The present invention senses the state of absence of rotation of the drill string, and the condition of no rotation is used as a signal to activate the parameter sensing apparatus in the system.
The present invention is particularly suitable for use in a downhole telemetry system which contains a turbine driven by the mud. Rotation of the turbine shaft drives an electrical generator which powers the telemetry equipment. The downhole parameter sensing equipment may include sensors which detect the magnetic heading and inclination of the borehole with respect to the vertical. To take accurate measurements, it is necessary for the instruments to temporarily come to rest, i.e., the drill string must be held stationary. In normal rotary drilling, the drill string is rotated at a speed of from 40 to 160 rpm, and mud is circulated downward through the inside of the drill string. To obtain a reading in the present invention, mud flow is maintained, but rotation is stopped. The rotation sensor detects the "no-rotation"condition for a preset length of time. This permits the long pendulous drill string to come fully to rest. Once the no rotation state has been sensed, the parameter sensors are given the command to obtain readings, and the readings are then transmitted to the surface in the form of pulses in the mud column. As long as the drill pipe is held stationary, repeat readings may be taken.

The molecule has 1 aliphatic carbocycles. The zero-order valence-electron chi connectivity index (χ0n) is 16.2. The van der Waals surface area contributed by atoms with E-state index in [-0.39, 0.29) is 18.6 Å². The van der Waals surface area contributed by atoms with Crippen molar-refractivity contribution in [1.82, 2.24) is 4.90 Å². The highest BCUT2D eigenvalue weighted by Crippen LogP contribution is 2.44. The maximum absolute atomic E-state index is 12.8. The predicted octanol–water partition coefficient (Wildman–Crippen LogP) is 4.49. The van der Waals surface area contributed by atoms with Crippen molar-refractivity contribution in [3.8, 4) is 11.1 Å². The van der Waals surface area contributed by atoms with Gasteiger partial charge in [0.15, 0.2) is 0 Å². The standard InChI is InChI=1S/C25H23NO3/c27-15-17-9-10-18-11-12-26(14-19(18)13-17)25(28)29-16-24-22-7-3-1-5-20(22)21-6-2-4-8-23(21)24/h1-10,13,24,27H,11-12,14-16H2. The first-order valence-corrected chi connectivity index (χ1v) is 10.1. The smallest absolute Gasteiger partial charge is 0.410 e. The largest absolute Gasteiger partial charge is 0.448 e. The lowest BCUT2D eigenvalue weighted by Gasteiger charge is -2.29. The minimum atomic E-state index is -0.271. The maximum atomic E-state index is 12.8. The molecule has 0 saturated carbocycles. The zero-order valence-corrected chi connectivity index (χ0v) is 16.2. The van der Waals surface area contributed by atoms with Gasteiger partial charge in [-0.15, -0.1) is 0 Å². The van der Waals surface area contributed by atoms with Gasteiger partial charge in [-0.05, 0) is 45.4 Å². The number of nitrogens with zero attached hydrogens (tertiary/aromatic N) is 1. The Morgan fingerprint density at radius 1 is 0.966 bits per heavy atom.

A magnetic detecting device, in the form of a ring core flux gate magnetometer, constitutes the rotation sensor. This sensor operates by interaction with the earth's magnetic field. Thus, the sensor must be housed within a non-magnetic housing. This rotation sensor contains no moving parts, and therefore, unlike many other motion sensors which may contain moving elements, offers high reliability while exposed to mechanical shocks and vibrations. Another important feature to be noted is that the rotation sensor is controllable at the surface by the driller. That is, since the driller controls rotation, the driller can be sure that telemetering will not be initiated at inconvenient or unwanted times, since the driller has direct command of the rotation sensor which, in turn, controls sensing of the downhole parameters and generation of the telemetry signals.